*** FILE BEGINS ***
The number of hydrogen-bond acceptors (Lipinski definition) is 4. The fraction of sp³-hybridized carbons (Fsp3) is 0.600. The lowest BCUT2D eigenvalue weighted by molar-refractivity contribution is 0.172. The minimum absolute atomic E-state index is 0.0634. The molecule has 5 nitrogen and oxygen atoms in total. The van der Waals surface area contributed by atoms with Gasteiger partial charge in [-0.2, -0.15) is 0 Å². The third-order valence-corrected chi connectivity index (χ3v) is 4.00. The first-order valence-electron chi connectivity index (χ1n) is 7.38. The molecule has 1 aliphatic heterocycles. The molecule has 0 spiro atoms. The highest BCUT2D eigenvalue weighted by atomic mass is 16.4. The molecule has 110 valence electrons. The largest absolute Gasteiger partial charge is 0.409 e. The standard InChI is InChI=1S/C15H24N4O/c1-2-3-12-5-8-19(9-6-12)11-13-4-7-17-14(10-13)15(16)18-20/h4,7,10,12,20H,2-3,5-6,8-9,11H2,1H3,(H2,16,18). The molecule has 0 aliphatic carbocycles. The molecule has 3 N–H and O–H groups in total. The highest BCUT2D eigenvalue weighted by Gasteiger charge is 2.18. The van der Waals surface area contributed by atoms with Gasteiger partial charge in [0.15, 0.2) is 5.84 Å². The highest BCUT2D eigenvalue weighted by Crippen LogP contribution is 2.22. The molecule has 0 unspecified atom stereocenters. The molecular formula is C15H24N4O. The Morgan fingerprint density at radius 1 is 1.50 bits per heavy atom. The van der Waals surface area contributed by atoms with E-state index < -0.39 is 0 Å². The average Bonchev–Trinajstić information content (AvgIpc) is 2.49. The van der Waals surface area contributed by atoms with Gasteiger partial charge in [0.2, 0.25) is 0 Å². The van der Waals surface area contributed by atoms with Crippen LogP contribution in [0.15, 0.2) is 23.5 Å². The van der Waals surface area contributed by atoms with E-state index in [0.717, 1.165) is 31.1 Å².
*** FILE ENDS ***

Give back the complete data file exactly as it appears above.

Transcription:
The number of hydrogen-bond acceptors (Lipinski definition) is 4. The fraction of sp³-hybridized carbons (Fsp3) is 0.600. The lowest BCUT2D eigenvalue weighted by molar-refractivity contribution is 0.172. The minimum absolute atomic E-state index is 0.0634. The molecule has 5 nitrogen and oxygen atoms in total. The van der Waals surface area contributed by atoms with Gasteiger partial charge in [-0.2, -0.15) is 0 Å². The third-order valence-corrected chi connectivity index (χ3v) is 4.00. The first-order valence-electron chi connectivity index (χ1n) is 7.38. The molecule has 1 aliphatic heterocycles. The molecule has 0 spiro atoms. The highest BCUT2D eigenvalue weighted by atomic mass is 16.4. The molecule has 110 valence electrons. The largest absolute Gasteiger partial charge is 0.409 e. The standard InChI is InChI=1S/C15H24N4O/c1-2-3-12-5-8-19(9-6-12)11-13-4-7-17-14(10-13)15(16)18-20/h4,7,10,12,20H,2-3,5-6,8-9,11H2,1H3,(H2,16,18). The molecule has 0 aliphatic carbocycles. The molecule has 3 N–H and O–H groups in total. The highest BCUT2D eigenvalue weighted by Gasteiger charge is 2.18. The van der Waals surface area contributed by atoms with Gasteiger partial charge in [0.15, 0.2) is 5.84 Å². The highest BCUT2D eigenvalue weighted by Crippen LogP contribution is 2.22. The molecule has 0 unspecified atom stereocenters. The molecular formula is C15H24N4O. The Morgan fingerprint density at radius 1 is 1.50 bits per heavy atom. The van der Waals surface area contributed by atoms with E-state index < -0.39 is 0 Å². The average Bonchev–Trinajstić information content (AvgIpc) is 2.49. The van der Waals surface area contributed by atoms with Gasteiger partial charge in [0.2, 0.25) is 0 Å². The van der Waals surface area contributed by atoms with Crippen LogP contribution in [0.15, 0.2) is 23.5 Å². The van der Waals surface area contributed by atoms with E-state index in [0.717, 1.165) is 31.1 Å².